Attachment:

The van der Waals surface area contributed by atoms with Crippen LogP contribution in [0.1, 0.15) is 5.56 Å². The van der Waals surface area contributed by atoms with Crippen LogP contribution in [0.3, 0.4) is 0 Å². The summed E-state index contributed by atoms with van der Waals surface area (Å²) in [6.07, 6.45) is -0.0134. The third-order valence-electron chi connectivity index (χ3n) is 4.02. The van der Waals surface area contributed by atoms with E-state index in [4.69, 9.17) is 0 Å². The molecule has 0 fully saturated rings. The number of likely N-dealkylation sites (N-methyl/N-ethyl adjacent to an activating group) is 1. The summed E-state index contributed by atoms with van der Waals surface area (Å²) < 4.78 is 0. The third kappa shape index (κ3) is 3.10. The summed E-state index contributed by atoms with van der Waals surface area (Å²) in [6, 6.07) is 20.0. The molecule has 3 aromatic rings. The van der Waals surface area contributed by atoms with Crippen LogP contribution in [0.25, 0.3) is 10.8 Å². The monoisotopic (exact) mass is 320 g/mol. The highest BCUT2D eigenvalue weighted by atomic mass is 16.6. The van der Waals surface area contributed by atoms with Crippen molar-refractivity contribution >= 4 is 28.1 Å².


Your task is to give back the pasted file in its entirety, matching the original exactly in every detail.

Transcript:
The van der Waals surface area contributed by atoms with Crippen LogP contribution in [0.1, 0.15) is 5.56 Å². The van der Waals surface area contributed by atoms with Crippen LogP contribution in [0.3, 0.4) is 0 Å². The summed E-state index contributed by atoms with van der Waals surface area (Å²) in [6.07, 6.45) is -0.0134. The third-order valence-electron chi connectivity index (χ3n) is 4.02. The van der Waals surface area contributed by atoms with E-state index in [4.69, 9.17) is 0 Å². The molecule has 0 fully saturated rings. The number of likely N-dealkylation sites (N-methyl/N-ethyl adjacent to an activating group) is 1. The summed E-state index contributed by atoms with van der Waals surface area (Å²) < 4.78 is 0. The third kappa shape index (κ3) is 3.10. The summed E-state index contributed by atoms with van der Waals surface area (Å²) in [6, 6.07) is 20.0. The molecule has 3 aromatic rings. The van der Waals surface area contributed by atoms with Crippen LogP contribution in [0.25, 0.3) is 10.8 Å². The monoisotopic (exact) mass is 320 g/mol. The highest BCUT2D eigenvalue weighted by atomic mass is 16.6. The van der Waals surface area contributed by atoms with Crippen molar-refractivity contribution >= 4 is 28.1 Å².